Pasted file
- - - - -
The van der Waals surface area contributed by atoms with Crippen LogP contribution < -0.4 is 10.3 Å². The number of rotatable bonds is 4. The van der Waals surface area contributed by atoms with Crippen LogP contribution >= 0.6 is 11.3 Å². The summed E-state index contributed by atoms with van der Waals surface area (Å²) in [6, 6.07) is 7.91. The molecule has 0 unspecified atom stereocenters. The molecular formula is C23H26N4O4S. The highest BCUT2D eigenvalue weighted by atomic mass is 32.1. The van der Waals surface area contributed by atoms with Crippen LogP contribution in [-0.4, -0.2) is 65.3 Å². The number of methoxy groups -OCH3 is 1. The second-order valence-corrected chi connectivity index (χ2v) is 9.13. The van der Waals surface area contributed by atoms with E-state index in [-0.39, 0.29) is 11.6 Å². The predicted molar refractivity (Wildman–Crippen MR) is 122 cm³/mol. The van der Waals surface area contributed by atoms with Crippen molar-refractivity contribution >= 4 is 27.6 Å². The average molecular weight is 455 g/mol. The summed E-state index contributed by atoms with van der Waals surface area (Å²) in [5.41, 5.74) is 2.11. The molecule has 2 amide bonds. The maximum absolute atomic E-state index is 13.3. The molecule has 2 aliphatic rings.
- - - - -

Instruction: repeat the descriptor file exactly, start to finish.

The van der Waals surface area contributed by atoms with Crippen LogP contribution < -0.4 is 10.3 Å². The number of rotatable bonds is 4. The van der Waals surface area contributed by atoms with Crippen LogP contribution >= 0.6 is 11.3 Å². The summed E-state index contributed by atoms with van der Waals surface area (Å²) in [6, 6.07) is 7.91. The molecule has 0 unspecified atom stereocenters. The molecular formula is C23H26N4O4S. The highest BCUT2D eigenvalue weighted by atomic mass is 32.1. The van der Waals surface area contributed by atoms with Crippen LogP contribution in [-0.4, -0.2) is 65.3 Å². The number of methoxy groups -OCH3 is 1. The second-order valence-corrected chi connectivity index (χ2v) is 9.13. The van der Waals surface area contributed by atoms with E-state index in [-0.39, 0.29) is 11.6 Å². The predicted molar refractivity (Wildman–Crippen MR) is 122 cm³/mol. The van der Waals surface area contributed by atoms with Crippen molar-refractivity contribution >= 4 is 27.6 Å². The average molecular weight is 455 g/mol. The summed E-state index contributed by atoms with van der Waals surface area (Å²) in [5.41, 5.74) is 2.11. The molecule has 2 amide bonds. The maximum absolute atomic E-state index is 13.3. The molecule has 2 aliphatic rings.